23 July 20

1) The business community of America is facing a national coin shortage, making it even more difficult for the retail sector to function. Across the country, restaurants, grocery stores, and retail outlets are posting signs near their cash registers and drive thru windows asking people to pay with credit cards or exact change. This shortage is a result of the spreading coronavirus closing businesses that crippled economic activity in the U.S., so the circulation of coins dropped off significantly. Furthermore, the U.S. Mint who manufactures the nation’s coinage supply, has decreased staffing because of the pandemic, thus reducing the availability of coins.

2) New research has directly connected the explosive growth of passive investing to deteriorating corporate performance over the long haul. Companies with higher passive ownership spent more on stock repurchases, but saw worse financial outcomes. Passive investment can allow opportunistic management behavior with negative effects of future company performance. Companies with high passive ownership are less monitored, therefore allowing management to act unhindered in their own best interest. Passive ownership is a result of investing by mutual and ETF funds who track indexes instead of actively manage counterparts.

3) The government has placed orders for up to 600 million doses of Covid vaccine to Pfizer and BioNTech. The U.S. health officials have agreed to pay $1.95 billion dollars for 100 million doses of a vaccine. Nations around the world have begun ordering vaccines that are still being tested in an effort to halt the spread of the virus. To date, the coronavirus has killed 600,000 people around the world. It is planned the vaccine will be free to U.S. citizens.

4) Stock market closings for – 22 JUL 20:

Dow 27,005.84 up 165.44
Nasdaq 10,706.13 up 25.76
S&P 500 3,276.02 up 18.72

10 Year Yield: down at 0.60%

Oil: up at $41.90

13 May 2020

1) The U.S. consumer prices has declined for the second straight month as the shutdown continues with people spending less. Prices have fallen 0.8% on a seasonally adjusted basis in April, which makes it the largest drop since December 2008. The prices are being forced down by the falling cost of gasoline and energy prices. While falling prices might at first seem like a good thing, economist say that deflation, the opposite of inflation, would be very bad news. This starts a chain reaction spurred by people not buying things, which means manufactures and producers often can’t charge enough to make the product they are trying to sell, so then they stop making products and layoff people. But food prices are climbing, with the biggest increase since February 1976 by 2.6%. The Federal Reserve tries to keep inflation at around 2%, which is considered ideal, but core inflation is likely to be below 1% for the coming year. Normally, it’s expected that a large release of money into the economy, such as the recent stimulus program, would cause inflation to increase.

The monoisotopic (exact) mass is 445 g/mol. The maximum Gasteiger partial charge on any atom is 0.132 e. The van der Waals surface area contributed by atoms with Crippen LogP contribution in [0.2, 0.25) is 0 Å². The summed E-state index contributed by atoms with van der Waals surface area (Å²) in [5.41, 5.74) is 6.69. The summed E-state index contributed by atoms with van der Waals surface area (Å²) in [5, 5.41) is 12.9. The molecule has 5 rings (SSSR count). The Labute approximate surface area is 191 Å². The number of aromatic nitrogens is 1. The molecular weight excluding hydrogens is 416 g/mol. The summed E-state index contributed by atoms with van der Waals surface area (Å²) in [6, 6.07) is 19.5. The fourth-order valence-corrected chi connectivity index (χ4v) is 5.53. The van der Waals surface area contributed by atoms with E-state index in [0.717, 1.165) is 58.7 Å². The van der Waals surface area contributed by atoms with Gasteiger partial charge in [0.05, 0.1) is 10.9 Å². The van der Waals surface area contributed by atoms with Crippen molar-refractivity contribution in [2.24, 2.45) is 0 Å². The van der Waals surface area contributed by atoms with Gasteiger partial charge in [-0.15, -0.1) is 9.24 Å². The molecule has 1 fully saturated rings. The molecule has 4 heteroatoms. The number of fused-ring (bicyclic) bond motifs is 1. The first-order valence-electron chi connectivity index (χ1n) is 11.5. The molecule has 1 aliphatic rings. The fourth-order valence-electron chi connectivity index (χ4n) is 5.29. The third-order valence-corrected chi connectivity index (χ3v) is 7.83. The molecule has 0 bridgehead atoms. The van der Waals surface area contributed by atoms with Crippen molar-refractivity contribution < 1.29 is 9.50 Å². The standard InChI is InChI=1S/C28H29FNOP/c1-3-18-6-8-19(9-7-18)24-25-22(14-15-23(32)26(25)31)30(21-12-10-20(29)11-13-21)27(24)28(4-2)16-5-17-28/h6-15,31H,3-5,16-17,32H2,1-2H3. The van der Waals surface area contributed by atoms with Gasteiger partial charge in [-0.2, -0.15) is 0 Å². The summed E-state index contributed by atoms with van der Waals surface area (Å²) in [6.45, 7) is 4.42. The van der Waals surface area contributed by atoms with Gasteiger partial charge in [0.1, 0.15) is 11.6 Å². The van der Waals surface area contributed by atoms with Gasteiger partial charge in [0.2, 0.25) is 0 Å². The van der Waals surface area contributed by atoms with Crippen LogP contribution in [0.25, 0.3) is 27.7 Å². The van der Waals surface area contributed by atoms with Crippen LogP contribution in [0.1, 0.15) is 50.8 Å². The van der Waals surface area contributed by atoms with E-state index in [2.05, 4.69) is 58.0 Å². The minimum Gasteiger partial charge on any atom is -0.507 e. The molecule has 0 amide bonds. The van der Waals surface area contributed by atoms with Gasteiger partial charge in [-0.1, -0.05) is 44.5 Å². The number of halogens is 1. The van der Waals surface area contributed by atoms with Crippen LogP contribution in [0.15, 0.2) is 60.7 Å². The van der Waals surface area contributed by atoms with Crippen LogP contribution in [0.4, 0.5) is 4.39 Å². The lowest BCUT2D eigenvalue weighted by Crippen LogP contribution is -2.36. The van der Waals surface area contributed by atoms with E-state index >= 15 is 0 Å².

2) Tim Hortons of Restaurant Brands International, says the food service industry needs to change for the near future, and possibly forever. The company is increasing its digital ordering capabilities by adding to restaurants smartphone apps with enhancements to its drive-thrus and curb service. Restaurant brands using delivery services such as pizza have seen an increase in revenues during the shutdown. The delivery service industries such as GrubHub were growing before the virus crisis, but have been given a real boost which will most likely be sustained when restrictions are lifted. Some restaurant chains are even experimenting with ‘kitchen only’ restaurants with multiple brands under the same roof providing delivery only. This could be an answer to the ‘living wage’ problem with restaurant systems using less labor thereby making a greater surplus of labor which keeps wages low.

3) The economic damage to the economy may not be over with yet, indeed there are fears that the economic crisis could still get worst. The provisions from Congress has done a fair job of sheltering the most vulnerable citizens, whose provisions will run out at the end of July. It’s unlikely that the labor market will be restored by July, so if the Congress doesn’t act, the economy could slide downward even more.

4) Stock market closings for – 12 MAY 20:

Dow 23,764.78 down 457.21
Nasdaq 9,002.55 down 189.79
S&P 500 2,870.12 down 60.20

10 Year Yield: down at 0.68%

Oil: up at $25.83